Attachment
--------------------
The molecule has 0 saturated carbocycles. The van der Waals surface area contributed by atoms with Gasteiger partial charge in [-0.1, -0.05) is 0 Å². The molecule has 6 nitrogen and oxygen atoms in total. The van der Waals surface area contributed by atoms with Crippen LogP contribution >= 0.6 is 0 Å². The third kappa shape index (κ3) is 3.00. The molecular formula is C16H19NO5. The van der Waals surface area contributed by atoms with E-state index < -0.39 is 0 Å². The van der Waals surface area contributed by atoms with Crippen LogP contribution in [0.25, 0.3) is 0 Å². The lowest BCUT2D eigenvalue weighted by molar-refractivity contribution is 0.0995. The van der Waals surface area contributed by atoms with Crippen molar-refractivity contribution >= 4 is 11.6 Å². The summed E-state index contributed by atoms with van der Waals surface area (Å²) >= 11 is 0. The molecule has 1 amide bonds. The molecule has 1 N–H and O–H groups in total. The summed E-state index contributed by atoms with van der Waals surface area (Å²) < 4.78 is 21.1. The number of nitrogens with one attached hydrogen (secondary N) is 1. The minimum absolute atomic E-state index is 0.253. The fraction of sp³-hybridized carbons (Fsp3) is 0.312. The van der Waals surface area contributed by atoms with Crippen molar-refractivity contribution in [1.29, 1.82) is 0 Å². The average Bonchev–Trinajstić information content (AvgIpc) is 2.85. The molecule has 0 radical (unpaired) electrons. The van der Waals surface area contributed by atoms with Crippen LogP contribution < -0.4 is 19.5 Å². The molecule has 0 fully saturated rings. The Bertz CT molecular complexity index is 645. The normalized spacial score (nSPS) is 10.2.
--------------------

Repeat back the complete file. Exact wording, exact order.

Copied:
The molecule has 0 saturated carbocycles. The van der Waals surface area contributed by atoms with Gasteiger partial charge in [-0.1, -0.05) is 0 Å². The molecule has 6 nitrogen and oxygen atoms in total. The van der Waals surface area contributed by atoms with Crippen LogP contribution >= 0.6 is 0 Å². The third kappa shape index (κ3) is 3.00. The molecular formula is C16H19NO5. The van der Waals surface area contributed by atoms with E-state index < -0.39 is 0 Å². The van der Waals surface area contributed by atoms with Crippen LogP contribution in [0.25, 0.3) is 0 Å². The lowest BCUT2D eigenvalue weighted by molar-refractivity contribution is 0.0995. The van der Waals surface area contributed by atoms with Crippen molar-refractivity contribution >= 4 is 11.6 Å². The summed E-state index contributed by atoms with van der Waals surface area (Å²) >= 11 is 0. The molecule has 1 amide bonds. The molecule has 1 N–H and O–H groups in total. The summed E-state index contributed by atoms with van der Waals surface area (Å²) < 4.78 is 21.1. The number of nitrogens with one attached hydrogen (secondary N) is 1. The minimum absolute atomic E-state index is 0.253. The fraction of sp³-hybridized carbons (Fsp3) is 0.312. The van der Waals surface area contributed by atoms with Crippen molar-refractivity contribution in [1.29, 1.82) is 0 Å². The average Bonchev–Trinajstić information content (AvgIpc) is 2.85. The molecule has 0 radical (unpaired) electrons. The van der Waals surface area contributed by atoms with Crippen LogP contribution < -0.4 is 19.5 Å². The molecule has 0 fully saturated rings. The Bertz CT molecular complexity index is 645. The normalized spacial score (nSPS) is 10.2.